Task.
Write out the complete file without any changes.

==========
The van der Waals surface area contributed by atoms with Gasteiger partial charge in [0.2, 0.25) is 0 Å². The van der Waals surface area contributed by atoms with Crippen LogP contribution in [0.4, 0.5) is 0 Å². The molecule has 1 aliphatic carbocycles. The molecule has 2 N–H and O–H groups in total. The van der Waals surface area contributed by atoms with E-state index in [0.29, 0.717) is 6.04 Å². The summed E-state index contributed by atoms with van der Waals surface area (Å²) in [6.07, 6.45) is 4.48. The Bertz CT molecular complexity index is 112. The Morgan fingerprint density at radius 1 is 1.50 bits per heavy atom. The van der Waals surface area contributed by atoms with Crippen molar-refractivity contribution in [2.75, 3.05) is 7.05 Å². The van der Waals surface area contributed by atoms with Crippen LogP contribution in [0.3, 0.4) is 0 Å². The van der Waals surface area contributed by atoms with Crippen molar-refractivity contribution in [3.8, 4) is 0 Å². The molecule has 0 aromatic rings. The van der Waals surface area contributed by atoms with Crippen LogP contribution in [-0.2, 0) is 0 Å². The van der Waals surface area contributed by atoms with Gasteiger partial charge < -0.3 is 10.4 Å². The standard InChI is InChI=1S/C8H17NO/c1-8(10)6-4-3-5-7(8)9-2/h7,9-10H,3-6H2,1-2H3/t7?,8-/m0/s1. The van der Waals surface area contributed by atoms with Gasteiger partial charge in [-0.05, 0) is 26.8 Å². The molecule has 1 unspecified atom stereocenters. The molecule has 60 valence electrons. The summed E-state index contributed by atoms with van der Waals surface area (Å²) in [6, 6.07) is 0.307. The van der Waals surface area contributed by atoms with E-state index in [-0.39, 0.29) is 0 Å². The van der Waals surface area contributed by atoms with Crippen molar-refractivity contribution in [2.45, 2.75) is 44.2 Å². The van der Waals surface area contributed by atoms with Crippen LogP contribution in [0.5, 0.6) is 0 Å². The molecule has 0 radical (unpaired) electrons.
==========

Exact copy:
The van der Waals surface area contributed by atoms with Gasteiger partial charge in [0.2, 0.25) is 0 Å². The van der Waals surface area contributed by atoms with Crippen LogP contribution in [0.4, 0.5) is 0 Å². The molecule has 1 aliphatic carbocycles. The molecule has 2 N–H and O–H groups in total. The van der Waals surface area contributed by atoms with E-state index in [0.29, 0.717) is 6.04 Å². The summed E-state index contributed by atoms with van der Waals surface area (Å²) in [6.07, 6.45) is 4.48. The Bertz CT molecular complexity index is 112. The Morgan fingerprint density at radius 1 is 1.50 bits per heavy atom. The van der Waals surface area contributed by atoms with Crippen molar-refractivity contribution in [2.75, 3.05) is 7.05 Å². The van der Waals surface area contributed by atoms with Crippen LogP contribution in [0.3, 0.4) is 0 Å². The van der Waals surface area contributed by atoms with Crippen molar-refractivity contribution in [3.8, 4) is 0 Å². The molecule has 0 aromatic rings. The van der Waals surface area contributed by atoms with Crippen LogP contribution in [-0.2, 0) is 0 Å². The van der Waals surface area contributed by atoms with Gasteiger partial charge < -0.3 is 10.4 Å². The standard InChI is InChI=1S/C8H17NO/c1-8(10)6-4-3-5-7(8)9-2/h7,9-10H,3-6H2,1-2H3/t7?,8-/m0/s1. The van der Waals surface area contributed by atoms with Gasteiger partial charge in [-0.05, 0) is 26.8 Å². The molecule has 1 unspecified atom stereocenters. The molecule has 60 valence electrons. The summed E-state index contributed by atoms with van der Waals surface area (Å²) in [6, 6.07) is 0.307. The van der Waals surface area contributed by atoms with E-state index in [-0.39, 0.29) is 0 Å². The van der Waals surface area contributed by atoms with Crippen molar-refractivity contribution in [2.45, 2.75) is 44.2 Å². The van der Waals surface area contributed by atoms with Crippen LogP contribution in [0.5, 0.6) is 0 Å². The molecule has 0 radical (unpaired) electrons.